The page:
Overall, no big surprises in Melanoma, unlike we had them in the last few years. Now it's rather drilling deep: how do we sequence therapies? Which patients are doing particularly well- or poorly- on which therapies? Can we minimise side effects? Nearly 200 posters to go through!
Brain mets remain the big challenge in Melanoma, so it was encouraging to see that Ipi/ Nivo also works in untreated brain mets and that better than Nivo alone. It is worth going through the next two abstract in details as the 2 studies are looking at different groups of patients- untreated brain mets, treated but locally progressing brain mets, lepto-meningeal disease
Pts with asymptomatic melanoma brain mets with no prior local brain therapy were randomised to cohort A (nivo 1mg/kg + ipi 3mg/kg, Q3W x4, then nivo 3mg/kg Q2W) or cohort B (nivo 3mg/kg Q2W). Cohort C (nivo 3mg/kg Q2W) had brain mets 1) that failed local therapy (new +/- progressed in previously treated met), 2) were neurologically symptomatic and/or 3) with leptomeningeal disease. Prior BRAF inhibitor (BRAFi) was allowed.
From a historic perspective, this is important as patients with brain mets were first routinely excluded from clinical trials, so it took way too long out to find out whether these drugs also work in the brain. And that in a disease known for its unfortunate property to metastasise to the brain!
Question remains: if you had one or only a few lesions in the brain, would you want to take the risk to be treated with Ipi/ Nivo, fully knowing it does not work for everyone? Or rather get SRT (stereotactic radio therapy), just to make sure? Different case for many, many (miliary) mets- this could help avoid whole brain radiation that is widely feared due its long-term impact. So an important step!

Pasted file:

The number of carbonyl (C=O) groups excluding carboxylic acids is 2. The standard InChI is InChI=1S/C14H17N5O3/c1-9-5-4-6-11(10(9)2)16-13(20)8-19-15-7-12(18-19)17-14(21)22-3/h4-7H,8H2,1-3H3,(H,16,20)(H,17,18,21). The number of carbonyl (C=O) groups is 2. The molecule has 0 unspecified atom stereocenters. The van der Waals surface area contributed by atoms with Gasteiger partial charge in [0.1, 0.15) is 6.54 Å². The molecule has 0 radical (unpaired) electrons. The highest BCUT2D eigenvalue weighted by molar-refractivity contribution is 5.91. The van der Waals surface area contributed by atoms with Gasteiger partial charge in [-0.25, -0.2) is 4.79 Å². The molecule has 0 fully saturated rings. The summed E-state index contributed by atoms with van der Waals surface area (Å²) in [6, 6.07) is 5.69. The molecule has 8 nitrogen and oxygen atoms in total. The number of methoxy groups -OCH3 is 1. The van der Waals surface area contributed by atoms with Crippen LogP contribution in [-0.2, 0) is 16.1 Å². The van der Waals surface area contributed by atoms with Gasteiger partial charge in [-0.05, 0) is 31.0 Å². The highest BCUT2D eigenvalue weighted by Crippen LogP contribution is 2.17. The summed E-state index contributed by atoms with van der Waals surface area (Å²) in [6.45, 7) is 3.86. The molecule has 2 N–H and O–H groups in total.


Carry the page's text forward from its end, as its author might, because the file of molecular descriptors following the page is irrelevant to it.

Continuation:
Adjuvant treatment is a tempting concept but with the current level of side effects, the big question will be whether it improves overall survival and not only progression-free survival.
How to overcome resistance to immune therapy has become the next big topic after the initial excitement over immune therapies. Priming the body with higher levels of antigen- giving T-cells more material to train on- by e.g. intra-tumoral injections (like T-Vec, or HF10) or improving the environment for T-Cells (like IDO), both in combination with checkpoint inhibitors are currently tested approaches. Another topic is how the microbiome of the gut affects the response to immune therapy.
Financial toxicity was at the forefront of any discussion- a large change from only very recently. Several times, people stood up after a presentation and asked: I have a patient with x, you said I should give y, but what do I do as I have no access to y? Hitting home the message that progress without access is meaningless.